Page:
------------------------------------------------------------------------
Grape, raisin                                               5         15
------------------------------------------------------------------------
Grapefruit                                                 60         80
------------------------------------------------------------------------
Honeydew                                                   15         30
------------------------------------------------------------------------
Hop                                                        85        100
------------------------------------------------------------------------
Lemon                                                      30         50
------------------------------------------------------------------------
Lettuce                                                    10         15
------------------------------------------------------------------------
Orange                                                     20         40
------------------------------------------------------------------------
Pear                                                       65         80
------------------------------------------------------------------------
Pepper                                                     25        100
------------------------------------------------------------------------
Potato                                                      1        2.5
------------------------------------------------------------------------
Pumpkin                                                   2.5          5
------------------------------------------------------------------------
Spinach                                                    20         45
------------------------------------------------------------------------
Squash                                                      5         10
------------------------------------------------------------------------
Strawberry                                                 35         45
------------------------------------------------------------------------
Tangerine                                                  40         45
------------------------------------------------------------------------
Tomato                                                     15        100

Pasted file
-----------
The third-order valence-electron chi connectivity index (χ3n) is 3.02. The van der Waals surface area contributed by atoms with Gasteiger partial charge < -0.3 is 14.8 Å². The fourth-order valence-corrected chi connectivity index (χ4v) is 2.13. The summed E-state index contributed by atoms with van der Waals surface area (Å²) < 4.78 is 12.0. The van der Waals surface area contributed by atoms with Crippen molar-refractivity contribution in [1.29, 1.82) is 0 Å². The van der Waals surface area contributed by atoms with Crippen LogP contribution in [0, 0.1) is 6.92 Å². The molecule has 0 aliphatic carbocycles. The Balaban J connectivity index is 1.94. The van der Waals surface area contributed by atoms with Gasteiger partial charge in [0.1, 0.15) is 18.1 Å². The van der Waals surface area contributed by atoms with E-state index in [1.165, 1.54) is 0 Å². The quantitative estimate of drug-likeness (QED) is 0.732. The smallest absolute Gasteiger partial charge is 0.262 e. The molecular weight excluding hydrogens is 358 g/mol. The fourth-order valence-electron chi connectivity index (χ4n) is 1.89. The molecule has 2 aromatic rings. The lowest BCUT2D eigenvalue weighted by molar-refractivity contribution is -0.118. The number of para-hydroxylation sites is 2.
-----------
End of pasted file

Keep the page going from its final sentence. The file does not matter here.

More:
------------------------------------------------------------------------
Walnut                                                      5         20
------------------------------------------------------------------------
Watermelon                                                  5         10
------------------------------------------------------------------------

 EPA assumed 100 PCT (both average and maximum) for other crops not 
listed above, and for all livestock commodities. Maximum PCT was used 
for analysis of acute exposure while average PCT was used for analysis 
of chronic exposure.
    In most cases, EPA uses available data from the U.S. Department of 
Agriculture/National Agricultural Statistics Service (USDA/NASS), 
proprietary market surveys, and the National Pesticide Use Database for 
the chemical/crop combination for the most recent 6 years. EPA uses an 
average PCT for chronic dietary risk analysis. The average PCT figure 
for each existing use is derived by combining available public and 
private market survey data for that use, averaging across all 
observations, and rounding to the nearest 5%, except for those 
situations in which the average PCT is <1. In those cases, 1% is used 
as the average PCT and 2.5% is used as the maximum PCT. EPA uses a 
maximum PCT for acute dietary risk analysis. The maximum PCT figure is 
the highest observed maximum value reported within the recent 6 years 
of available public and private market survey data for the existing use 
and rounded up to the nearest multiple of 5%.
    The Agency believes that the three conditions discussed in Unit 
III.C.1.iv. have been met. With respect to Condition a, PCT estimates 
are derived from Federal and private market survey data, which are 
reliable and have a valid basis. The Agency is reasonably certain that 
the percentage of the food treated is not likely to be an 
underestimation. As to Conditions b and c, regional consumption 
information and consumption information for significant subpopulations 
is taken into account through EPA's computer-based model for evaluating 
the exposure of significant subpopulations including several regional 
groups. Use of this consumption information in EPA's risk assessment 
process ensures that EPA's exposure estimate does not understate 
exposure for any significant subpopulation group and allows the Agency 
to be reasonably certain that no regional population is exposed to 
residue levels higher than those estimated by the Agency. Other than 
the data available through national food consumption surveys, EPA does 
not have available reliable information on the regional consumption of 
food to which avermectin B1 may be applied in a particular 
area.
    2. Dietary exposure from drinking water. The Agency used screening 
level water exposure models in the dietary exposure analysis and risk 
assessment for avermectin B1 and its major soil degradate (a 
mixture of an 8-alpha-hydroxy and a ring opened aldehyde derivative) in 
drinking water. These simulation models take into account data on the 
physical, chemical, and fate/transport characteristics of avermectin 
B1 and its major soil degradate (a mixture of an 8-alpha-